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Farm animal care takes spotlight at Banff Pork Seminar

Social pressure, Codes, opportunities for innovation among the major topics driving debate and discussion

Posted: January 28, 2014


Social pressure rising

The Banff Pork Seminar is one of the leading knowledge transfer conferences of its kind for the pork sector and it's also an indicator of the hot issues shaping the future.

Little surprise then, with a social pressure rising and a new Code of Practice set to launch that the issue of farm animal care was front and centre in many of the key speaker presentations and conference discussions.

Here is a sampling of three highlights:

1. Social pressure rising

There's no doubt social pressure has been and will continue to be on the rise, particularly in the U.S., says Dallas Hockman, Vice President, Industry Relations, with the National Pork Producers Council. This trend has signaled a new era where industry needs to adjust and realize there is far more to manage today than the traditional challenges of producing a safe, high quality, affordable product.

"There has been a major paradigm shift and no question the impact of social issues is coming to bear on us," says Hockman. "The typical equation that we once dealt with has changed. We find ourselves more and more challenged with social pressures and more of our time is now spent understanding and addressing this to protect our industry and the livelihood of our producers."


Dallas Hockman

Animal welfare is by far the focal point, he says. It has become a major issue fueled by the animal rights movement including well-resourced, sophisticated campaigns delivered by organizations such as the Humane Society of the United States.

The big obstacles today range from specific issues such as the pressure to move away from the use of gestation stalls, to the broader and more fundamental battle activists have created around perceived 'factory farms' and the ethics of meat production as a means to promote a vegetarian lifestyle.

"We have to stand up and recognize that times have changed," says Hockman. "This is not just pressure from the fringe. It's become a very serious issue we must address. The activists are engaging in many cases much faster than we are and we need to step up our game. It's no longer about just raising our product. We need to raise our voice."

2. New Code on the doorstep

Also discussed was how Canada is closing in on a major milestone to complete a new Code of Practice for the care and handling of pigs. There has been a lot of debate around this particularly on the issue of sow housing. Consensus has been reached on the new Code but details will not be officially released until it is finalized in a couple months, likely in March.


Claude Vielfaure

Producer Claude Vielfaure has been involved in the Code development process and sat on a panel discussion of the topic at Banff Pork Seminar. He was asked "In your mind what's real in this new Code that will affect producers when it hits the ground?"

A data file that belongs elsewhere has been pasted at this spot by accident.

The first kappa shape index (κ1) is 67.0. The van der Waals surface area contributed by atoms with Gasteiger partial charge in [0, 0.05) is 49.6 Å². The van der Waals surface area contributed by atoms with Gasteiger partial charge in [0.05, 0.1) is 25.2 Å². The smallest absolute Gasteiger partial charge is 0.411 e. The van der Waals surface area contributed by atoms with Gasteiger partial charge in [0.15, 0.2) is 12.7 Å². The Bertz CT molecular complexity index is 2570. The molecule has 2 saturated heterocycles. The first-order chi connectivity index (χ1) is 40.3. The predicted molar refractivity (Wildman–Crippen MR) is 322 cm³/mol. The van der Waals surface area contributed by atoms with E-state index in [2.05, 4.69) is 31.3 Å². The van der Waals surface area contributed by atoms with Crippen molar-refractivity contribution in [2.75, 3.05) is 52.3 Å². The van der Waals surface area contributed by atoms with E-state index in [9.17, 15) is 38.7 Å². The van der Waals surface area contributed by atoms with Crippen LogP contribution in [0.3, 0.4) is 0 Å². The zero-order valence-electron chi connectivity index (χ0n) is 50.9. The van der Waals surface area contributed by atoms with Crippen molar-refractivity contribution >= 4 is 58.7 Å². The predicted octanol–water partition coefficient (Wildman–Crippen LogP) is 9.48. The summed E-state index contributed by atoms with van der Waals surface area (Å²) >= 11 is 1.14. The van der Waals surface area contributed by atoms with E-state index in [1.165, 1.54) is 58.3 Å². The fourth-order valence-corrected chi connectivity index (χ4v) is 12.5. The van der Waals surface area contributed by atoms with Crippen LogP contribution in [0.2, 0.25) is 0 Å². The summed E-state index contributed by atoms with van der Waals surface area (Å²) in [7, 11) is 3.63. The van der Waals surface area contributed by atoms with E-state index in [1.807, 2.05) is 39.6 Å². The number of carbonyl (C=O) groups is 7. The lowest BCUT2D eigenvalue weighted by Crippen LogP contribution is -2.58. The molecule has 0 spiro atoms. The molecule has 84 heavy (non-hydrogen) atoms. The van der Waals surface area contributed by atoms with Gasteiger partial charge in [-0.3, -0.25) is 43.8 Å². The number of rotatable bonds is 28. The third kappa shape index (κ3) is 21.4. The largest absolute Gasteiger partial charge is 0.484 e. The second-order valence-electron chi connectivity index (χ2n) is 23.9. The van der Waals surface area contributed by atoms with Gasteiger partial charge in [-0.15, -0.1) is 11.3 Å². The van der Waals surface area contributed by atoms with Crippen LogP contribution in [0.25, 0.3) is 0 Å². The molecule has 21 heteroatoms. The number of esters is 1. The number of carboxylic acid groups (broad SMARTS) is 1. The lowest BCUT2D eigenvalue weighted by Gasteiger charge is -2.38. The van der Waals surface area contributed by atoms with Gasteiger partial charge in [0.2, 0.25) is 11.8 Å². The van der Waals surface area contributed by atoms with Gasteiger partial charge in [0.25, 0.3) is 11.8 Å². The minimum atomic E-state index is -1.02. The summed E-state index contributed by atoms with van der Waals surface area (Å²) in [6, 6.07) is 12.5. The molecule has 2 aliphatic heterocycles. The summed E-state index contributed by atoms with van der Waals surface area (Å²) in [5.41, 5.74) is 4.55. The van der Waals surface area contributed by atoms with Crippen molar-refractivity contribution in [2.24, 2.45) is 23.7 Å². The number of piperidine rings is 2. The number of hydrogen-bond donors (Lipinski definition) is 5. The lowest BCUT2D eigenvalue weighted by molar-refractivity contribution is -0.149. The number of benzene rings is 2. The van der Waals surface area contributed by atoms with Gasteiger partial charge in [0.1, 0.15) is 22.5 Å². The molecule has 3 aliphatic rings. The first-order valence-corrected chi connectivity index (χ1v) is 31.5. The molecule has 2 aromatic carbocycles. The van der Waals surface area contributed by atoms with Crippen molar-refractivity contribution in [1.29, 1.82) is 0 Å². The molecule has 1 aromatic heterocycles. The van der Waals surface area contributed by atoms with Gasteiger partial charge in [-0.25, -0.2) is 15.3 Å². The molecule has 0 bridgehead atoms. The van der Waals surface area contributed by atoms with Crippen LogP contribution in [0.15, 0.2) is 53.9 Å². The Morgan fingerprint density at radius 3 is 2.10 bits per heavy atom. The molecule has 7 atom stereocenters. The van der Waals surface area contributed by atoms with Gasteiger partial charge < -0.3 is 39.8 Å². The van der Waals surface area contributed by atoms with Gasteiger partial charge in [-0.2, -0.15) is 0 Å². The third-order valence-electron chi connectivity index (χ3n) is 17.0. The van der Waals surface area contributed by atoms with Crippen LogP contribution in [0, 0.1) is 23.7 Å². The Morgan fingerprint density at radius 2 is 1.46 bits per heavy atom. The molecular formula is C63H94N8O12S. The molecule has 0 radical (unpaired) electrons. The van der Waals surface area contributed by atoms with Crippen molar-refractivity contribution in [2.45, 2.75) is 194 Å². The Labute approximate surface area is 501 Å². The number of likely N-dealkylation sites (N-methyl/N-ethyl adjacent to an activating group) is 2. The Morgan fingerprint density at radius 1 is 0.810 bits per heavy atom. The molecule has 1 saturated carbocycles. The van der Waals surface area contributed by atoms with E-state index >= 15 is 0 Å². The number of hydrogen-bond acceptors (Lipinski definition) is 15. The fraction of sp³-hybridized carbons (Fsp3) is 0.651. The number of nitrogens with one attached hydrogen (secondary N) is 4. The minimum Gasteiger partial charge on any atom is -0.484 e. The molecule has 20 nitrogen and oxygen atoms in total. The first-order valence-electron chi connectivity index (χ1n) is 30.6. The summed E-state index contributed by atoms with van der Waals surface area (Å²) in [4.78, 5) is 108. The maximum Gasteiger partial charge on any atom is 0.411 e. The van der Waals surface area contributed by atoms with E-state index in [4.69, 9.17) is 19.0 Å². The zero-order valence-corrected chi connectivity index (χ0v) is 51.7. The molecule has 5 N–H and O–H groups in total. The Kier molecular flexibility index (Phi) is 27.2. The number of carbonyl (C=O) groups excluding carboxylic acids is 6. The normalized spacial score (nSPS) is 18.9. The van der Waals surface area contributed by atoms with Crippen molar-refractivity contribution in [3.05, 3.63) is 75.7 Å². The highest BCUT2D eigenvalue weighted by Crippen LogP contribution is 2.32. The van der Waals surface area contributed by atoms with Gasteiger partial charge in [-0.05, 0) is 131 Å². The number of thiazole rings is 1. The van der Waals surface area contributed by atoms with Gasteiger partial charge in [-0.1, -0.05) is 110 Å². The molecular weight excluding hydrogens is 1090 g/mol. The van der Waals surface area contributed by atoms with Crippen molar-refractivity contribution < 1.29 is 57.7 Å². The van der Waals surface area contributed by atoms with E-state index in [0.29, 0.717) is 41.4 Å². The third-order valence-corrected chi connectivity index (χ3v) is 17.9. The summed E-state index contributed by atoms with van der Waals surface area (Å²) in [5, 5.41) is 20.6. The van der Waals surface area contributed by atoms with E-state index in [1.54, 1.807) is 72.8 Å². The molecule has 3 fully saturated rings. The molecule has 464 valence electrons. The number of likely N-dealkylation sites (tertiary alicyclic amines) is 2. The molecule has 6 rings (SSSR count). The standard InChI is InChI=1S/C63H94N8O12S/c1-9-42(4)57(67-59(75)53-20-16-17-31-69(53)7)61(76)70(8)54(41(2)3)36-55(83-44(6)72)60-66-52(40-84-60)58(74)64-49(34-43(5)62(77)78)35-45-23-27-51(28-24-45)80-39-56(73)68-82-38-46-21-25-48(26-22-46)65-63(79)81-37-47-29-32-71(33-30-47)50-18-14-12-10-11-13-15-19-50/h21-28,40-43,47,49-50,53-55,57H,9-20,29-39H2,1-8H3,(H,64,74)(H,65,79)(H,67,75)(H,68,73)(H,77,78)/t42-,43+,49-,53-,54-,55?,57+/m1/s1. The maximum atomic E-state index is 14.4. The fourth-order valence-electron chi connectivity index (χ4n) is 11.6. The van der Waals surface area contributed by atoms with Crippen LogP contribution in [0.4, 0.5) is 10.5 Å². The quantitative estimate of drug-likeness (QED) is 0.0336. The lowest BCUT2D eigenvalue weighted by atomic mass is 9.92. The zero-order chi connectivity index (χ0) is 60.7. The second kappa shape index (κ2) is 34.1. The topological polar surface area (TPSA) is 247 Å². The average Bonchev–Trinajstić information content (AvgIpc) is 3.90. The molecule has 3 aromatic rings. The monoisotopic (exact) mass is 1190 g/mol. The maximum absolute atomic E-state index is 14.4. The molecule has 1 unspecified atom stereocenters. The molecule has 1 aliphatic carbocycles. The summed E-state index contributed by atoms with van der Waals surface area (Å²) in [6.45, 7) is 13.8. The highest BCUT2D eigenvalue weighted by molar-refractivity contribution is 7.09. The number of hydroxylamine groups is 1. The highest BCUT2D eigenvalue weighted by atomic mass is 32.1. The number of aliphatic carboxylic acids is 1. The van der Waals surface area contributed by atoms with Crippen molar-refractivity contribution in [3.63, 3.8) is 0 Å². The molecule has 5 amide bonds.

"Four things were probably the most contentious around the Code development table," says Vielfaure. "Group housing. Space requirement for nursery and finishing. Euthanasia and enrichment. These were by far the hottest topics negotiated."

On sow housing the clause in the draft Code has changed significantly based on producer and industry response during a Public Comment Period. "I think with this change the result reached will keep our industry competitive and hopefully most producers will be comfortable with it."

3. Sow housing

In a breakout session on animal care, research scientist Dr. Jennifer Brown the Prairie Swine Centre delved deeper into the sow housing question, offering a perspective on what the science says on "groups or stalls."

There are both advantages and disadvantages to housing sows in stalls and groups, she says. The main advantages of stalls relate to their ability to provide individual nutrition and care to sows, and the elimination of injuries associated with aggression at mixing However, due to the restriction of sow activity in stalls, freedom of movement and the ability to perform a variety of behaviours are extremely limited.

The advantages of group housing are that sows have the opportunity to perform a broader range of behaviours and thus receive more exercise, with a range of associated health benefits. The main drawbacks of group systems are the increased incidence of sow injuries related to mixing aggression and competition at feeding which can result in uneven feed distribution.

Brown noted that many of the concerns related to group housing, such as aggression and injury, can be resolved with good system design and stockmanship.

More highights of the 2014 Banff Pork Seminar are showcased in this BPS Special Report.


Reprintable with credit. This article is available for reprint, with acknowledgement of the source as Meristem Land and Science, www.meristem.com.

Meristem is a Calgary-based communications firm that specializes in writing about western agriculture, food and land use. More articles at www.meristem.com.


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